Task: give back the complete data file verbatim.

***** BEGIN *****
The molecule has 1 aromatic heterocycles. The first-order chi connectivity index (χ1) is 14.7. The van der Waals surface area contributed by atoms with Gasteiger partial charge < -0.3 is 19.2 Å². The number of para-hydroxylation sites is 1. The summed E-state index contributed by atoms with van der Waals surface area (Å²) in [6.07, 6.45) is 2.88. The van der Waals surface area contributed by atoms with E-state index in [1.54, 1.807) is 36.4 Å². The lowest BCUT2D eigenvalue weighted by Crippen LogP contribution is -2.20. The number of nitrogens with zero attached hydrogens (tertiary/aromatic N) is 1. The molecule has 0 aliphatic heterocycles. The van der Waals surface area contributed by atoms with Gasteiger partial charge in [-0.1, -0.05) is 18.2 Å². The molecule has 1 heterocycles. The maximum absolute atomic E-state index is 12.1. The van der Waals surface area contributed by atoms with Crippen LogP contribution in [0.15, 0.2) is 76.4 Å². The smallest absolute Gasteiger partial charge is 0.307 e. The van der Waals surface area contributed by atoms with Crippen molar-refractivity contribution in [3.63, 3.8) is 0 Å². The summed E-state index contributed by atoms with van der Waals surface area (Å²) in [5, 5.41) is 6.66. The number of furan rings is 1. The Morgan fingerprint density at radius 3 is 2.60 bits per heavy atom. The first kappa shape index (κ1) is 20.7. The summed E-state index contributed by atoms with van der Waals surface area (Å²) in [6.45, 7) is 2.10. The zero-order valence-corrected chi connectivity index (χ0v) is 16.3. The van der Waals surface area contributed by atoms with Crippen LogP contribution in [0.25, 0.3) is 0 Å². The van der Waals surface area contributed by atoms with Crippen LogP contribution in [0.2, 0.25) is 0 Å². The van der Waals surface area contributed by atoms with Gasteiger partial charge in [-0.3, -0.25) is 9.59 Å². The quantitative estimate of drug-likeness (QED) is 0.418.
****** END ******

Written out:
The molecule has 1 aromatic heterocycles. The first-order chi connectivity index (χ1) is 14.7. The van der Waals surface area contributed by atoms with Gasteiger partial charge < -0.3 is 19.2 Å². The number of para-hydroxylation sites is 1. The summed E-state index contributed by atoms with van der Waals surface area (Å²) in [6.07, 6.45) is 2.88. The van der Waals surface area contributed by atoms with E-state index in [1.54, 1.807) is 36.4 Å². The lowest BCUT2D eigenvalue weighted by Crippen LogP contribution is -2.20. The number of nitrogens with zero attached hydrogens (tertiary/aromatic N) is 1. The molecule has 0 aliphatic heterocycles. The van der Waals surface area contributed by atoms with Gasteiger partial charge in [-0.1, -0.05) is 18.2 Å². The molecule has 1 heterocycles. The maximum absolute atomic E-state index is 12.1. The van der Waals surface area contributed by atoms with Crippen LogP contribution in [0.15, 0.2) is 76.4 Å². The smallest absolute Gasteiger partial charge is 0.307 e. The van der Waals surface area contributed by atoms with Crippen molar-refractivity contribution in [3.63, 3.8) is 0 Å². The summed E-state index contributed by atoms with van der Waals surface area (Å²) in [5, 5.41) is 6.66. The number of furan rings is 1. The Morgan fingerprint density at radius 3 is 2.60 bits per heavy atom. The first kappa shape index (κ1) is 20.7. The summed E-state index contributed by atoms with van der Waals surface area (Å²) in [6.45, 7) is 2.10. The zero-order valence-corrected chi connectivity index (χ0v) is 16.3. The van der Waals surface area contributed by atoms with Crippen LogP contribution in [0.25, 0.3) is 0 Å². The van der Waals surface area contributed by atoms with Crippen LogP contribution in [0.2, 0.25) is 0 Å². The van der Waals surface area contributed by atoms with Gasteiger partial charge in [-0.3, -0.25) is 9.59 Å². The quantitative estimate of drug-likeness (QED) is 0.418.